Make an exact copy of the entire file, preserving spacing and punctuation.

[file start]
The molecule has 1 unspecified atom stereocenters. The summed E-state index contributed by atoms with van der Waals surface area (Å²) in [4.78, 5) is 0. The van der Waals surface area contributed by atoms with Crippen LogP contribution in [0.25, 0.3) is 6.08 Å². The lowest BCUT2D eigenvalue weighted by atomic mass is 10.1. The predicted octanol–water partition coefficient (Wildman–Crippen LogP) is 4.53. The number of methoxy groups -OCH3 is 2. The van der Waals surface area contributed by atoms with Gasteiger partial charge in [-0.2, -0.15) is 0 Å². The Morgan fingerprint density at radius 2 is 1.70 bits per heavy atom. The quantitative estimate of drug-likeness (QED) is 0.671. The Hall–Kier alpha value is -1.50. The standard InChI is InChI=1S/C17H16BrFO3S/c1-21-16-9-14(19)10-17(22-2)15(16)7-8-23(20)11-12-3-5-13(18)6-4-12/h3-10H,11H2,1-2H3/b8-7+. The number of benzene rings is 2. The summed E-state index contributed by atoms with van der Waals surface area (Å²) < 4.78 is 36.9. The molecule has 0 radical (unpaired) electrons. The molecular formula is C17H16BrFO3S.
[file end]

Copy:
The molecule has 1 unspecified atom stereocenters. The summed E-state index contributed by atoms with van der Waals surface area (Å²) in [4.78, 5) is 0. The van der Waals surface area contributed by atoms with Crippen LogP contribution in [0.25, 0.3) is 6.08 Å². The lowest BCUT2D eigenvalue weighted by atomic mass is 10.1. The predicted octanol–water partition coefficient (Wildman–Crippen LogP) is 4.53. The number of methoxy groups -OCH3 is 2. The van der Waals surface area contributed by atoms with Gasteiger partial charge in [-0.2, -0.15) is 0 Å². The Morgan fingerprint density at radius 2 is 1.70 bits per heavy atom. The quantitative estimate of drug-likeness (QED) is 0.671. The Hall–Kier alpha value is -1.50. The standard InChI is InChI=1S/C17H16BrFO3S/c1-21-16-9-14(19)10-17(22-2)15(16)7-8-23(20)11-12-3-5-13(18)6-4-12/h3-10H,11H2,1-2H3/b8-7+. The number of benzene rings is 2. The summed E-state index contributed by atoms with van der Waals surface area (Å²) < 4.78 is 36.9. The molecule has 0 radical (unpaired) electrons. The molecular formula is C17H16BrFO3S.